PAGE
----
All scripts run in the same workspace, so if one script changes the value of a variable, all other scripts see the change. With a small number of simple scripts, that’s not a problem, but eventually the interactions between scripts become unmanageable.
For example, the following script computes the sum of the first
n terms in a geometric sequence, but it also has the side effect of assigning values to
A1 = 1; total = 0; for i=1:10 a = A1 * 0.5^(i-1); total = total + a; end ans = total
If you were using any of those variable names before calling this script, you might be surprised to find, after running the script, that their values had changed. If you have two scripts that use the same variable names, you might find that they work separately and then break when you try to combine them. This kind of interaction is called a name collision.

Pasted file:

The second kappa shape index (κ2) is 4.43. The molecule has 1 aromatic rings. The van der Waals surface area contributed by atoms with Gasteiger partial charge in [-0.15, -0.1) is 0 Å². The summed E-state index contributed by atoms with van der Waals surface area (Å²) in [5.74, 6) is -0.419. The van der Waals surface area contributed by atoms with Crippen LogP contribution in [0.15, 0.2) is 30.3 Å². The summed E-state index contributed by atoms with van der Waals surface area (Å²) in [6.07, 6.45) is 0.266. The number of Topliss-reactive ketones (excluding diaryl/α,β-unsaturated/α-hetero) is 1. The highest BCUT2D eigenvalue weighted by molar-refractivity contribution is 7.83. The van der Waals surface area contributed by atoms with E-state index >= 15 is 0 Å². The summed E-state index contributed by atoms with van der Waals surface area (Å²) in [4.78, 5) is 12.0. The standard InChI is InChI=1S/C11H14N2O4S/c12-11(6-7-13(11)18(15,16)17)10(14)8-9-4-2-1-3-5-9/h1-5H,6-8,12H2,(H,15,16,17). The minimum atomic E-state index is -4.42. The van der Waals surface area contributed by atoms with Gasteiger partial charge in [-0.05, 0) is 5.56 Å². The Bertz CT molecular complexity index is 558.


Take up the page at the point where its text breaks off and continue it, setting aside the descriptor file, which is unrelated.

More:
As the number of scripts you write increases, and they get longer and more complex, name collisions become more of a problem. Avoiding this problem is one of several motivations for functions.